The company last week quietly showed off software for embedding its Web-based Windows Live IDwithin Windows applications. Windows Live ID is the successor to Microsoft Passport, a hosted service for verifying a person's name and password for logging onto Web servers.
Later this year, Microsoft will release a beta version of a software developer's kit (SDK) for making the Windows Live ID service function within a Windows application, said Lynn Ayres, program manager on the Windows Live ID team.
Right now, Windows Live ID authentication services are designed to work with Microsoft's Web-based applications such as Windows Live Mail and Windows Live Messenger.
With the developer's kit, called Windows Live ID Client SDK, Microsoft is seeking to create closer integration between itsand "rich client" Windows applications, Ayres said.
For example, a developer could write a Windows application that has a button for buying from an e-commerce site. The Windows Live ID authentication window could pop up from within the Windows application to verify an end user's security credentials.
"This SDK makes it easier to write new client applications that understand Windows Live IDs and supports the sharing of authentication state across multiple rich clients and browsers," according to a Windows Live ID white paper published earlier this year.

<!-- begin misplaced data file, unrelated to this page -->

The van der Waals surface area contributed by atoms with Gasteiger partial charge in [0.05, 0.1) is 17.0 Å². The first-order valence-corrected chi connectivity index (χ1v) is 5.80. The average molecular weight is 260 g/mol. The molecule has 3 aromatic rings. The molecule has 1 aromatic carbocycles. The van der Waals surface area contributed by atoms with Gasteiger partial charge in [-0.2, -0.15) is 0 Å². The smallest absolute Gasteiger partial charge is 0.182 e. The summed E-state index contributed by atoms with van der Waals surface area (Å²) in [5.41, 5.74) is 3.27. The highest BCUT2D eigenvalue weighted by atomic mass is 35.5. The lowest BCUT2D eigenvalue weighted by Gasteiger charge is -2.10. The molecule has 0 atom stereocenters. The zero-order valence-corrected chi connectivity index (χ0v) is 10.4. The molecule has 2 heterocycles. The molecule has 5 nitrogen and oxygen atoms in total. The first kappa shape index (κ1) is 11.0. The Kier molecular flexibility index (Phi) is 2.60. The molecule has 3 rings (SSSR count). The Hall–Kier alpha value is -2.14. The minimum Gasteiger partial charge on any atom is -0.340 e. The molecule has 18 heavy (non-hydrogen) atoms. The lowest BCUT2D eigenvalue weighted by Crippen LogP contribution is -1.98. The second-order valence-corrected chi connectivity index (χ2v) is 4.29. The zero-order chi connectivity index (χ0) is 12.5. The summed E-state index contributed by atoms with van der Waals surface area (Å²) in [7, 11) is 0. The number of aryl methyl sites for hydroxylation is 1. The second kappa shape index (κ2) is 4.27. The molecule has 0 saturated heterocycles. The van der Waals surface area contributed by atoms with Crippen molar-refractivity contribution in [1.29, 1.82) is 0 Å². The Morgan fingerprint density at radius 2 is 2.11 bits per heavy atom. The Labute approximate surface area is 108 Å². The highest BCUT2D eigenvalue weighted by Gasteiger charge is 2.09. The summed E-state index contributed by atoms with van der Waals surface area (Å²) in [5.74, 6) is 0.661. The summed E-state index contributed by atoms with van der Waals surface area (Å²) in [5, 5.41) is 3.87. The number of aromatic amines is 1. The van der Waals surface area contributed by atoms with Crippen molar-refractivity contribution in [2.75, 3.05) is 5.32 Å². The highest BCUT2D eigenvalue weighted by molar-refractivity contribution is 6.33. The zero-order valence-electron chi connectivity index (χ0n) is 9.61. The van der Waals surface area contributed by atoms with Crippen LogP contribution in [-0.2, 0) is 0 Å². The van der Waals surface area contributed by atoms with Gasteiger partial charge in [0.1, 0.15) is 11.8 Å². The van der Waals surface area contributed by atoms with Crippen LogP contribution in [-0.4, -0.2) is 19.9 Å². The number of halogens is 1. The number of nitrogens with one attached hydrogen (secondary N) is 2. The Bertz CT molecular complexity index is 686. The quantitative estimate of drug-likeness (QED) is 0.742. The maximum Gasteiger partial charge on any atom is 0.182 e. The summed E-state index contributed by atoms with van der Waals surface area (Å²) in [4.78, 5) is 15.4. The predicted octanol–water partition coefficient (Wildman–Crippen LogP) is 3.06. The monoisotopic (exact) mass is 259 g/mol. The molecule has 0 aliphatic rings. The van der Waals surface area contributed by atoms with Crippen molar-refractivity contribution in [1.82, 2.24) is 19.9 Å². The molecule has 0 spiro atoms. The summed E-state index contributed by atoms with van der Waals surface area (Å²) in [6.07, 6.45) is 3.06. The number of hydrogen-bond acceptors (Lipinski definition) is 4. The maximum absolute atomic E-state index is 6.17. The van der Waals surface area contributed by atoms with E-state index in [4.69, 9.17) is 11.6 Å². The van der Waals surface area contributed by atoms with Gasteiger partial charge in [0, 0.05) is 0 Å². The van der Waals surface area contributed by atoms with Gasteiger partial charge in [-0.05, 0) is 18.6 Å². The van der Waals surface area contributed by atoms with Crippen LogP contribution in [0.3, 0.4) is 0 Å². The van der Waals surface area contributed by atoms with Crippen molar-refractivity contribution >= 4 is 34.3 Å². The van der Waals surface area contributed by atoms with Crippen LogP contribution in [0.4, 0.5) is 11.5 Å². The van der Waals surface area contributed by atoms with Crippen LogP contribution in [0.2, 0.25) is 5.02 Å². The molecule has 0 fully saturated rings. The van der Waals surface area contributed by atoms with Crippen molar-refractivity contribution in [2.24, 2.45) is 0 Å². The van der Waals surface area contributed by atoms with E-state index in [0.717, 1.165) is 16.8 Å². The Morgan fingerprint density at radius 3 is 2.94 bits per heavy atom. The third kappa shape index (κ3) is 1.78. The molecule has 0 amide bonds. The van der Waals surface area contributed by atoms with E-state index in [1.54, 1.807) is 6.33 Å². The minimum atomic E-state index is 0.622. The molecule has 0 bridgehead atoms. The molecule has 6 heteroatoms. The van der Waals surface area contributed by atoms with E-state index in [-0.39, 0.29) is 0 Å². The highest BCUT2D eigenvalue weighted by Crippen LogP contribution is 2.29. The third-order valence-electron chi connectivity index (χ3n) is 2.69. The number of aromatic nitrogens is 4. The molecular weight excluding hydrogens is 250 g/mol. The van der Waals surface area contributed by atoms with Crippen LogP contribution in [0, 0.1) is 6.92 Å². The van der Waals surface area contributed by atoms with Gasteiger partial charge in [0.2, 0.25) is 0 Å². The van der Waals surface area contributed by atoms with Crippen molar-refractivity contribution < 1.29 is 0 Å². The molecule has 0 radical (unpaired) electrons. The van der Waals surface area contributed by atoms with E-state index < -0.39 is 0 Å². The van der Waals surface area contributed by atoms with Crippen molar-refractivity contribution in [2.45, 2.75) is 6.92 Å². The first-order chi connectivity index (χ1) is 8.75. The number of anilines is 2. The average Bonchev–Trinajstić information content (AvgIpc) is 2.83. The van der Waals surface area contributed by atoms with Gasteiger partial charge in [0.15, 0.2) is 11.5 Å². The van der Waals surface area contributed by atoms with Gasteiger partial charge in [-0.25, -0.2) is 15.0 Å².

In addition, Microsoft is working on another development kit to connect Web site operators to Microsoft's Windows Live ID service. That SDK will use standards-based protocols, including the Simple Object Access Protocol, according to the company.
At the , Microsoft offered a few more details of its strategy to make more money from Windows Live services, in part by relying on third-party developers.
In a keynote speech,, who , described how Microsoft-hosted services, such as Web search and network authentication, could be used by .
These online services can be linked to create "mashups," such as a real estate listing application that uses a mapping service to display locations.
Ozzie indicated that Microsoft Live services are being designed to complement Microsoft's on-premise Windows-based software, rather than replace it with browser-based applications.
"There are always extremists who say every application will be accessed by a browser and everything will be moving to the computing cloud and that enterprise data centers will go away," he said.
"Microsoft is taking a very pragmatic approach, a seamless, blended client-server-services approach...where services complement and extend Windows and Office applications to the Internet," he said.
Over time, Microsoft will release more application programming interfaces and tools to encourage third-party developers to write Live applications that tie into Windows, company executives said.
For example, the company earlier this month released an SDK for writing mini-applications called gadgets.
Once developers write a gadget for aggregating an RSS (Really Simple Syndication) feed, for instance, the gadget can run on both the Windows Live site and on the Windows Vista Sidebar.